There are hints that the sun is responsible for the coming apocalypse long before the actual diagnosis is spoken – it is late at night and yet bright outside, cell phones stopped working weeks before, and so on – but the cause is of little consequence to the featured characters, who continue on with their lives, for good and bad, as best they can. Sandra tries to get home without her car, which has been vandalized and stuck vertical against a telephone pole, until she meets up with Patrick, who agrees to escort her across the city in search of a replacement; eventually, they wind up at the apartment of Craig, an old friend of Patrick’s who has decided to use his few remaining months to satisfy every sexual curiosity he has. After grudgingly giving up one of his three vehicles for Sandra’s use, Craig reveals his plans to Patrick, which he’s listed on every available surface in his small kitchen. The entire adventure has taken two months or so, he confesses, and he’s just about done.
There are other revelations as midnight approaches. Across town, Donna drinks a little more of her alcoholic juice than usual and, in a rare moment of anger, lashes out at her boss – who has left her to maintain the gas company alone – by attacking his well-kept desk before embarking on an adventure of her own. Two of Patrick’s elder aunts sit watching old home movies until, disgusted, one of them delivers an earnest and strangely moving diatribe against younger generations:
I don’t give a damn. People are always saying ‘The children. Pity the children.’ I’m tired of the children. They haven’t lived, given birth, watched their friends die. I have invested 80 years in this life. The children don’t know what they’re missing.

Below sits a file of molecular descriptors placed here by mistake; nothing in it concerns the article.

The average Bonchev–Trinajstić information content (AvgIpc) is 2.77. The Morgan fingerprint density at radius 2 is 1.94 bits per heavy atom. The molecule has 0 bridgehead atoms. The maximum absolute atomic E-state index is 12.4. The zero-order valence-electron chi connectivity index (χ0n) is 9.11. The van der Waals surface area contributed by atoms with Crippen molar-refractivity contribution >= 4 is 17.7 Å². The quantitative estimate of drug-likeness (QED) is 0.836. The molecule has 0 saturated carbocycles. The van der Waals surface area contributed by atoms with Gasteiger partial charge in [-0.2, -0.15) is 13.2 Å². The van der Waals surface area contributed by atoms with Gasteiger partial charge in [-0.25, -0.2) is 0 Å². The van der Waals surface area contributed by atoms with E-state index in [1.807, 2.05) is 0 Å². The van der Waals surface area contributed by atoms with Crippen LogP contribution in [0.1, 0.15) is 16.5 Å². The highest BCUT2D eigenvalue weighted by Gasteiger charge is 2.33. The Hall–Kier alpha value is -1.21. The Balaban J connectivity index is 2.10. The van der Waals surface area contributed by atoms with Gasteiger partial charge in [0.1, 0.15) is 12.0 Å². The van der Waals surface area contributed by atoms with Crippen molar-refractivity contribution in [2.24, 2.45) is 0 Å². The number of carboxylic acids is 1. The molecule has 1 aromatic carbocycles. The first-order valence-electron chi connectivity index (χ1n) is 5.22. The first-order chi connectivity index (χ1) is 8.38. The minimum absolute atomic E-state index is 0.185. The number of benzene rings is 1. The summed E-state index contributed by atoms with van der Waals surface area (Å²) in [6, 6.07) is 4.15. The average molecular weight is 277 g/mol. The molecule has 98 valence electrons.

And Sandra, returning to Patrick’s apartment without success, reveals her own plans to him, finally divulging the contents of the small briefcase she has been carrying around: just before midnight, she and her husband were planning on killing one another to retain some level of control over their destinies, and she has two pristine handguns to prove it. Tearfully, she asks Patrick if he would be willing to kill her instead, now that her husband has left her to fend for herself.
These plans are extreme in their own way, especially Sandra’s suicide pact with her husband, though they are from from the nihilistic revolutions of other apocalypse films. In fact, they are almost quaint in their personal simplicity, and the most radical plans we see throughout the entirety of McKellar’s film involves the fate of Donna’s boss, whose ice-cream dinner is interrupted by a man with a shotgun; otherwise, there are no mass demonstrations, no cities burning, no societal upheavals. And all of these have been a possibility for well over two months—an unendurable eternity for the billions of people who know their lives will not last much longer. Each of us, McKellar seems to be saying, deals with the world’s end not by joining together as one to seek comfort in pandemonium but by separating from others and disappearing into our own personal anarchies, where discomfort can be ignored.